Earlier this year, Snapplify was recognised by the London Stock Exchange Group (LSE) as one of the Companies to Inspire Africa for 2017. The company also won an SAB Innovation Award and was nominated for the 2017 Eduweek Awards.
Snapplify CEO, Wesley Lynch, says:
Snapplify is committed to providing unique solutions to support blended learning in schools. We are looking forward to joining other highly respected companies and key decision makers in these important discussions about the future of education in Africa.
In 2017, Snapplify has rolled out eLearning solutions to just under 1000 South African schools, and run digital learning pilots in Kenyan schools. Here, Snapplify’s award-winning Snappbox – a hardware distribution solution for eBooks – has been used to increase affordable access to digital books where internet connectivity is limited or expensive.
How do we prepare our children for a future that is changing at an almost unreasonable pace? Klaus Schwab, Founder and Executive Chairman of the World Economic Forum (WEF) says:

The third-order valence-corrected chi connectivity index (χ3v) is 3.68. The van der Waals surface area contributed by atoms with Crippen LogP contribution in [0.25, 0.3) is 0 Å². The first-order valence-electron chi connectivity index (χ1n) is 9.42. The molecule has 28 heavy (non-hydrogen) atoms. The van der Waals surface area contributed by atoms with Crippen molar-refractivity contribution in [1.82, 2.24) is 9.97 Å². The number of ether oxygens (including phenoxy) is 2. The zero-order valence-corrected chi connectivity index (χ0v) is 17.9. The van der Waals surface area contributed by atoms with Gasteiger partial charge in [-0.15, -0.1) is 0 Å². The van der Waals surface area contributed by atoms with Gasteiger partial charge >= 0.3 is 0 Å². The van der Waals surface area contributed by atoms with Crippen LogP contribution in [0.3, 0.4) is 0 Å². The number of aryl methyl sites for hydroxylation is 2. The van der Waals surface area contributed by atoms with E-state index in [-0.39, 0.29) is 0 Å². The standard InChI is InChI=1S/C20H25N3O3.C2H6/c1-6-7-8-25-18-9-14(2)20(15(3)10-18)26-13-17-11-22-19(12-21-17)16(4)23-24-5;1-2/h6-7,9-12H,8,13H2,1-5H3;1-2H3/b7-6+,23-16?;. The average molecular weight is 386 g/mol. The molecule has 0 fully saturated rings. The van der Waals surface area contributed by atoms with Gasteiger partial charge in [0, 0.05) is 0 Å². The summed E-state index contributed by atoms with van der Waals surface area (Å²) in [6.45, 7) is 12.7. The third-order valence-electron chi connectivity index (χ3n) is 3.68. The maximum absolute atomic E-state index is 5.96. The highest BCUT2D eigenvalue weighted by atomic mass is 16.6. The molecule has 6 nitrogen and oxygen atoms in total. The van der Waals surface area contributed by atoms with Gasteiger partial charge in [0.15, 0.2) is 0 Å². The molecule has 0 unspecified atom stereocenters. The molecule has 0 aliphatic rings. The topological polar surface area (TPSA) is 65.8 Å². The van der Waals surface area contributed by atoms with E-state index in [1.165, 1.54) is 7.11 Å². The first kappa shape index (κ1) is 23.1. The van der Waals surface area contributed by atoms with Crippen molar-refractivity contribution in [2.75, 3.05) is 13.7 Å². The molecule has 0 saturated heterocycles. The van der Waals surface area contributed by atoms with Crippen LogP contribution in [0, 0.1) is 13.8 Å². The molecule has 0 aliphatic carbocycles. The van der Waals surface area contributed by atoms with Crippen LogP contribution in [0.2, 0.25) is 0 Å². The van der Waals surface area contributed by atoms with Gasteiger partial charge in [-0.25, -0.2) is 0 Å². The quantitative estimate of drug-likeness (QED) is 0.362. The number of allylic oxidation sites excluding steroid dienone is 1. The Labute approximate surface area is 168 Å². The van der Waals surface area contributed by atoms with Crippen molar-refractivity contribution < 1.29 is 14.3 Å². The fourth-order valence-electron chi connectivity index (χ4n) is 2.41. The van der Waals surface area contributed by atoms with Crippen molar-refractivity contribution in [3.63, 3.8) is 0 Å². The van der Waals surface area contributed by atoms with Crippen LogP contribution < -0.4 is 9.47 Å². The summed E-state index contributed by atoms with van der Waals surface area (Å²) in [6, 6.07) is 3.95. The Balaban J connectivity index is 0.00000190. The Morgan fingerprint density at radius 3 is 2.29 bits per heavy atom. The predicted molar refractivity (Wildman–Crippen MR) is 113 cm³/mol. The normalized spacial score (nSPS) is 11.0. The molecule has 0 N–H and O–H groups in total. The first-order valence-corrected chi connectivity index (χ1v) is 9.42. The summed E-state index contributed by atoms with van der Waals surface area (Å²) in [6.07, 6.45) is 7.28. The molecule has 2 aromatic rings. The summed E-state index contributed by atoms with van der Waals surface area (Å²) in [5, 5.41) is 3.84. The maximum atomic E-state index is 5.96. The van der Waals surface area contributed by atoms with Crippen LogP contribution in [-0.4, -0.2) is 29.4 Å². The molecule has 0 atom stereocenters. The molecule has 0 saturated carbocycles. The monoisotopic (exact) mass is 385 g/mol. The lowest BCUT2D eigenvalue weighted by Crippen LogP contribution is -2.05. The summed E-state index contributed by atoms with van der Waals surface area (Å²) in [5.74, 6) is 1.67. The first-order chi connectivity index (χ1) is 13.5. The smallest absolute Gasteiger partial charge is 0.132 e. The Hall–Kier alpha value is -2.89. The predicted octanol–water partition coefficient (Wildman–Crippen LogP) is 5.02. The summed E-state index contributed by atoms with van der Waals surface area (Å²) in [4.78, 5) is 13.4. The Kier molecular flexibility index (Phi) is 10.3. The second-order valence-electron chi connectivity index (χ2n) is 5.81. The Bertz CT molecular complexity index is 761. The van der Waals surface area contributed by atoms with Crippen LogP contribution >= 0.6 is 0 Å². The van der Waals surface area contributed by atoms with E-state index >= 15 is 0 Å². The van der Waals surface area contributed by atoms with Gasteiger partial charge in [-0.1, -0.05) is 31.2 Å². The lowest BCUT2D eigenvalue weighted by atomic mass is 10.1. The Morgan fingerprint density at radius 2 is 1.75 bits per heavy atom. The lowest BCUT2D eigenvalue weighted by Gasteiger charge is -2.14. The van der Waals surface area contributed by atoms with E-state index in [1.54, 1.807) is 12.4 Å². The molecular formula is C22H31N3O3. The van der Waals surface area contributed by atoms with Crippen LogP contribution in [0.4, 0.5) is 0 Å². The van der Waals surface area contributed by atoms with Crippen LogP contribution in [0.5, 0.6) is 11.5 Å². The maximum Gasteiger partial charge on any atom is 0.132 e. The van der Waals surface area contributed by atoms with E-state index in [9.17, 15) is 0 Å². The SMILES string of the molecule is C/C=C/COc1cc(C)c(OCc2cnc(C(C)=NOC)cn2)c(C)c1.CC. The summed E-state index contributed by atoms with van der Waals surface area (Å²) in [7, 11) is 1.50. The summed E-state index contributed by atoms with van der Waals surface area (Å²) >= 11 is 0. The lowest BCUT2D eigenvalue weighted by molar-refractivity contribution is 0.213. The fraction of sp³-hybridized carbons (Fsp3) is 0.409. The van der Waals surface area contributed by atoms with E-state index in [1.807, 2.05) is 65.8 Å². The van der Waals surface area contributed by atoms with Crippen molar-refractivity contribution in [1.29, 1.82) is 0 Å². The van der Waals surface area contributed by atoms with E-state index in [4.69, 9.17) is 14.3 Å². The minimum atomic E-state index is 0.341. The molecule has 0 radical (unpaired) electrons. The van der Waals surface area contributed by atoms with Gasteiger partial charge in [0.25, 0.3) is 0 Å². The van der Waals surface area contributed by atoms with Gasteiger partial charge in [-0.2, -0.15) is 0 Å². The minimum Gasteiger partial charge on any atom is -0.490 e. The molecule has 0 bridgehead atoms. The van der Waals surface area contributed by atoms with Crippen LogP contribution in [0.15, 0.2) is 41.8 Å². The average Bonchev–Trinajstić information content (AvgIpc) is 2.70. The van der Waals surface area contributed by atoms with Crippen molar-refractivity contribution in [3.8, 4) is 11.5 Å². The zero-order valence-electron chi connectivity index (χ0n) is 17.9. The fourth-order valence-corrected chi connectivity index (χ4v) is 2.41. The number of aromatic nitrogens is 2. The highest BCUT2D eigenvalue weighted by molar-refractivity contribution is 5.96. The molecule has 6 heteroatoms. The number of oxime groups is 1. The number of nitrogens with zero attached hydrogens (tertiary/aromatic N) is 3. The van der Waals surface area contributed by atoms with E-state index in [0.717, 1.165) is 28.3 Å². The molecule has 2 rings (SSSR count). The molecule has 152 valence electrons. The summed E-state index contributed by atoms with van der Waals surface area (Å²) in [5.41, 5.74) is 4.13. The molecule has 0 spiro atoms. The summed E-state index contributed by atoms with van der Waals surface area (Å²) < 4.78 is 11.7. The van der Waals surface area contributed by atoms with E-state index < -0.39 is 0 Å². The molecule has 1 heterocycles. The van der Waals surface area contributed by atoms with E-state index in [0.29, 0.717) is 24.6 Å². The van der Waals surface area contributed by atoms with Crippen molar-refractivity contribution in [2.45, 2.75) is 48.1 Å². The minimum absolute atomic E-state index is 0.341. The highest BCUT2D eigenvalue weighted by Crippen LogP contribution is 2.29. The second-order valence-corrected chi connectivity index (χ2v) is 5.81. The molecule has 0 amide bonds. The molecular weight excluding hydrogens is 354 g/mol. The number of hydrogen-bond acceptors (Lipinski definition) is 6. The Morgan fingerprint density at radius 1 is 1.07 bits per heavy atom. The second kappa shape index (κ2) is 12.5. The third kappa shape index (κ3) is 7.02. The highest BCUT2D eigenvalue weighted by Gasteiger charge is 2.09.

We stand on the brink of a technological revolution that will fundamentally alter the way we live, work, and relate to one another. In its scale, scope, and complexity, the transformation will be unlike anything humankind has experienced before. We do not yet know just how it will unfold, but one thing is clear: the response to it must be integrated and comprehensive, involving all stakeholders of the global polity, from the public and private sectors to academia and civil society.